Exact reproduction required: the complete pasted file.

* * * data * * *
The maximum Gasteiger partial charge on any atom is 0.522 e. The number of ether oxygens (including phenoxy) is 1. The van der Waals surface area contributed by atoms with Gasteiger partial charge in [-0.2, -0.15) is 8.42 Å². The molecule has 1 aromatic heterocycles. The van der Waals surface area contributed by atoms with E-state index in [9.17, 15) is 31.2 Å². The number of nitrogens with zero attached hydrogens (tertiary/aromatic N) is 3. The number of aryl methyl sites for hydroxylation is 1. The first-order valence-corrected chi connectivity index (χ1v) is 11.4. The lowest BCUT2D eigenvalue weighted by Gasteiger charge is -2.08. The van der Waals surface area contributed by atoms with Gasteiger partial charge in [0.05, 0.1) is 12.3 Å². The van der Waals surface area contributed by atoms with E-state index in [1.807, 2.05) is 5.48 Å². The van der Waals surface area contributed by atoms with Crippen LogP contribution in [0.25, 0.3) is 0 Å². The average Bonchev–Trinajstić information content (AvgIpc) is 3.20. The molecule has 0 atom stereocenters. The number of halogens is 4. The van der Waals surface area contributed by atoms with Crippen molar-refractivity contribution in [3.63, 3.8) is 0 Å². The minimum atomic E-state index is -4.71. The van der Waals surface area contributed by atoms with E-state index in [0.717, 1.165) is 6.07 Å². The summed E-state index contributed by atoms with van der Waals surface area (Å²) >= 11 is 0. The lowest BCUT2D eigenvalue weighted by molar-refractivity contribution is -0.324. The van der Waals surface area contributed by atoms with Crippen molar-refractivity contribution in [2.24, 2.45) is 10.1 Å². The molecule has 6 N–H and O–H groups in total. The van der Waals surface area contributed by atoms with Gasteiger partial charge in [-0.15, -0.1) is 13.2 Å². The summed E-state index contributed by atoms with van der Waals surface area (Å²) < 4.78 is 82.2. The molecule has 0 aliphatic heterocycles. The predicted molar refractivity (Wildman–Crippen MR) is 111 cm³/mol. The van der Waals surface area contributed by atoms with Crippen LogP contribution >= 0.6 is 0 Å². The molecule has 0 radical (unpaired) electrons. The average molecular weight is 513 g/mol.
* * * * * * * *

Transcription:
The maximum Gasteiger partial charge on any atom is 0.522 e. The number of ether oxygens (including phenoxy) is 1. The van der Waals surface area contributed by atoms with Gasteiger partial charge in [-0.2, -0.15) is 8.42 Å². The molecule has 1 aromatic heterocycles. The van der Waals surface area contributed by atoms with E-state index in [9.17, 15) is 31.2 Å². The number of nitrogens with zero attached hydrogens (tertiary/aromatic N) is 3. The number of aryl methyl sites for hydroxylation is 1. The first-order valence-corrected chi connectivity index (χ1v) is 11.4. The lowest BCUT2D eigenvalue weighted by Gasteiger charge is -2.08. The van der Waals surface area contributed by atoms with Gasteiger partial charge in [0.05, 0.1) is 12.3 Å². The van der Waals surface area contributed by atoms with E-state index in [1.807, 2.05) is 5.48 Å². The van der Waals surface area contributed by atoms with Crippen LogP contribution in [0.25, 0.3) is 0 Å². The average Bonchev–Trinajstić information content (AvgIpc) is 3.20. The molecule has 0 atom stereocenters. The number of halogens is 4. The van der Waals surface area contributed by atoms with Crippen molar-refractivity contribution in [3.63, 3.8) is 0 Å². The minimum atomic E-state index is -4.71. The van der Waals surface area contributed by atoms with E-state index in [0.717, 1.165) is 6.07 Å². The summed E-state index contributed by atoms with van der Waals surface area (Å²) >= 11 is 0. The lowest BCUT2D eigenvalue weighted by molar-refractivity contribution is -0.324. The van der Waals surface area contributed by atoms with Crippen molar-refractivity contribution in [2.24, 2.45) is 10.1 Å². The molecule has 6 N–H and O–H groups in total. The van der Waals surface area contributed by atoms with Gasteiger partial charge in [-0.15, -0.1) is 13.2 Å². The summed E-state index contributed by atoms with van der Waals surface area (Å²) < 4.78 is 82.2. The molecule has 0 aliphatic heterocycles. The predicted molar refractivity (Wildman–Crippen MR) is 111 cm³/mol. The van der Waals surface area contributed by atoms with Crippen LogP contribution >= 0.6 is 0 Å². The molecule has 0 radical (unpaired) electrons. The average molecular weight is 513 g/mol.